Further, he recalled, in adopting resolution 2532 (2020) in July, the Council recognized the unprecedented challenges posed to international peace and security by the COVID-19 pandemic. Against that backdrop, all countries should stand firmly behind the World Health Organization (WHO) in its efforts to develop and distribute a vaccine. The African Union has committed to unprecedented levels of mobilization, which will “give teeth” to the continent’s pandemic response, he said. Among a range of actions, it established an African Special Fund for the COVID-19 Response, ramped up its training of health‑care professionals, deployed new special envoys and is working to suspend, reduce or cancel debt. Nevertheless, he noted, the pandemic has revealed the roadblocks standing in the way of effective multilateralism, as well as the many “artificial borders that have been erected between members of the human family”. He declared: “People of the world are hungry for effective global governance,” calling upon all States to recommit to a collaborative approach.
Mahamadou Issoufou, President of Niger and Council President for September, spoke in his national capacity, and recalled that, during the seventy-fourth General Assembly session, his country supported reform initiatives to put together a multilateral governance system. Emphasizing that the Council, General Assembly and the Economic and Social Council must meet the needs of today’s world, he said Africa must be proportionately represented in the Security Council. The right of veto must be removed or given to a new permanent member, he added, stressing the need for a balancing of power in the 15-member organ. Like the oil shocks that deepened the gap between rich and poor, COVID-19 could expand inequality, a trend that poses a great threat to the international community, he noted. Turning to climate change, he said a post-pandemic paradigm must include implementation of the Paris Agreement. Noting that the paradigm existing since the Second World War cannot adequately ensure peaceful coexistence among countries, he said COVID-19 should put an end to that era, with the international community working together to create a new order towards peace, prosperity, justice and freedom.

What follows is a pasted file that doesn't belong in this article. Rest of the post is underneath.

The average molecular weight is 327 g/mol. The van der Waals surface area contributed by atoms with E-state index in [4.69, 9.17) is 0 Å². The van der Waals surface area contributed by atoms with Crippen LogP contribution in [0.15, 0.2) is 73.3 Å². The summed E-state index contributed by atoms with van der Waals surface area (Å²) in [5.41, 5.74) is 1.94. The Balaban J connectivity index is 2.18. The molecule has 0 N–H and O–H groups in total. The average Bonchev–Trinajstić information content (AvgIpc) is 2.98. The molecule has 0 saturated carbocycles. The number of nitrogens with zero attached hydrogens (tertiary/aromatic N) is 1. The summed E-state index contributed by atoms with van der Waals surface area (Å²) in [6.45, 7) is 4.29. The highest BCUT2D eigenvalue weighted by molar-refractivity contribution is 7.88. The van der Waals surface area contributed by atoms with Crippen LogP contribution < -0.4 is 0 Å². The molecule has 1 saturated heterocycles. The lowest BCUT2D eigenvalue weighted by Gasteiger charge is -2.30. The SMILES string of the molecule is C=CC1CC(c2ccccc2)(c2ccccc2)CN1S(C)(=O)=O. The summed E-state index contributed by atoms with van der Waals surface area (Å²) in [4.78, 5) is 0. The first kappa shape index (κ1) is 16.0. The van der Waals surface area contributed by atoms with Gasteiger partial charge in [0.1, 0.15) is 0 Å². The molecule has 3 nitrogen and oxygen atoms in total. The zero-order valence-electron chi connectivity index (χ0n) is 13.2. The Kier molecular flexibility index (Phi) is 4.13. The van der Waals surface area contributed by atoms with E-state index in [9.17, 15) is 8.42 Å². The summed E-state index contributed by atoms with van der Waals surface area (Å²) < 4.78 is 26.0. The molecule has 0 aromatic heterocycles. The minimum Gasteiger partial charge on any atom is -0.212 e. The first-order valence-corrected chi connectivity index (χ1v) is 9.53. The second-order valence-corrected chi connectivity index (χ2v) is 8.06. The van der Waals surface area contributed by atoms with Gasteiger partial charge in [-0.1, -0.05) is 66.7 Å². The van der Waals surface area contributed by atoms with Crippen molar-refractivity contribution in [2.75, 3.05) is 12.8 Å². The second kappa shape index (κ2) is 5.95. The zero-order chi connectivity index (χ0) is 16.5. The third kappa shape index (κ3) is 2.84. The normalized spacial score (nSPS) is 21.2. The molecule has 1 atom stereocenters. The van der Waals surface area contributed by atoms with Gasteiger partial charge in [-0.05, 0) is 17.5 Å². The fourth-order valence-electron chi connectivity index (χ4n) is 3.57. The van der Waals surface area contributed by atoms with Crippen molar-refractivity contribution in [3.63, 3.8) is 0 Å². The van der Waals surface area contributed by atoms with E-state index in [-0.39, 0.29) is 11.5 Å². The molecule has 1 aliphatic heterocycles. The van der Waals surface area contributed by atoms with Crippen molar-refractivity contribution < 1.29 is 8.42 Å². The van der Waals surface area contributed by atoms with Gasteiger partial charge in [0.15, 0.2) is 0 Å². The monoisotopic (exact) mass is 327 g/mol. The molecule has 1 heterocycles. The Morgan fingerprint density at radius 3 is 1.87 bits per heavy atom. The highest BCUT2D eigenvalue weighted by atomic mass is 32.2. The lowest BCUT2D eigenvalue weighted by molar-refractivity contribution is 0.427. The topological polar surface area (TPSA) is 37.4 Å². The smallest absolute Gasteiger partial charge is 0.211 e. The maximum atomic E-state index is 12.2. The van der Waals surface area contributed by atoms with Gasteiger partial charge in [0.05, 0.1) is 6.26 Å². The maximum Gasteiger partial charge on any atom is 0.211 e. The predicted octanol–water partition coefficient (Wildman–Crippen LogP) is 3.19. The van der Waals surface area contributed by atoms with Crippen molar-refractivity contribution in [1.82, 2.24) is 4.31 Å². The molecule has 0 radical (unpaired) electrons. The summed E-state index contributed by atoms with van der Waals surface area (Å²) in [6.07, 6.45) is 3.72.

Matamela Cyril Ramaphosa, President of South Africa, said the international community has a collective expectation that the Security Council plays a key role in ensuring that the pandemic does not undermine peace and security in any country. African States must coordinate efforts and strengthen multilateralism if they are to contain COVID-19 and its adverse impacts, he emphasized. Expressing support for the Secretary-General’s call for the scaling up of humanitarian assistance to the most vulnerable populations, he called for waiving unilateral punitive measures, such as sanctions, to secure much-need supplies. What is needed is a Security Council that reflects the reality of today’s world, he said, adding that, looking to the post-COVID era, it will also be necessary to address economic and social, humanitarian and environmental needs of countries and achieve sustainable development. “Let us choose cooperation above unilateralism, solidarity over isolation, and human dignity above narrow interests,” he said, adding that the world can emerge from the present crisis even stronger and more united.